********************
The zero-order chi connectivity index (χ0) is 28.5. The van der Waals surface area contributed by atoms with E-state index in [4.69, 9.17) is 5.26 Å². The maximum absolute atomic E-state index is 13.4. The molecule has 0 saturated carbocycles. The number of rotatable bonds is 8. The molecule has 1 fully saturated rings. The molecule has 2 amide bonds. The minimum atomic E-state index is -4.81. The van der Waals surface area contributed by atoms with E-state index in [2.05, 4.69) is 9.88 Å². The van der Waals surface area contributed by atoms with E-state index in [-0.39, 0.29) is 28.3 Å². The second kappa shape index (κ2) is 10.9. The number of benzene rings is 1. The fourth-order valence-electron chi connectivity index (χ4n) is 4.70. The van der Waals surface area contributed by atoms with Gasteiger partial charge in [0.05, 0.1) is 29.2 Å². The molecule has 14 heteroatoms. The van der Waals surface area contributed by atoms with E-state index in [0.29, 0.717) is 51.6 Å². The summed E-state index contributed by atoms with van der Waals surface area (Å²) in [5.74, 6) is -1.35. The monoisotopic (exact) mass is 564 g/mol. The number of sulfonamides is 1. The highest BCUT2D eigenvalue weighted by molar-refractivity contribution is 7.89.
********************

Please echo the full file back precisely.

The zero-order chi connectivity index (χ0) is 28.5. The van der Waals surface area contributed by atoms with E-state index in [4.69, 9.17) is 5.26 Å². The maximum absolute atomic E-state index is 13.4. The molecule has 0 saturated carbocycles. The number of rotatable bonds is 8. The molecule has 1 fully saturated rings. The molecule has 2 amide bonds. The minimum atomic E-state index is -4.81. The van der Waals surface area contributed by atoms with E-state index in [2.05, 4.69) is 9.88 Å². The van der Waals surface area contributed by atoms with E-state index in [-0.39, 0.29) is 28.3 Å². The second kappa shape index (κ2) is 10.9. The number of benzene rings is 1. The fourth-order valence-electron chi connectivity index (χ4n) is 4.70. The van der Waals surface area contributed by atoms with Gasteiger partial charge in [0.05, 0.1) is 29.2 Å². The molecule has 14 heteroatoms. The van der Waals surface area contributed by atoms with E-state index in [0.29, 0.717) is 51.6 Å². The summed E-state index contributed by atoms with van der Waals surface area (Å²) in [5.74, 6) is -1.35. The monoisotopic (exact) mass is 564 g/mol. The number of sulfonamides is 1. The highest BCUT2D eigenvalue weighted by molar-refractivity contribution is 7.89.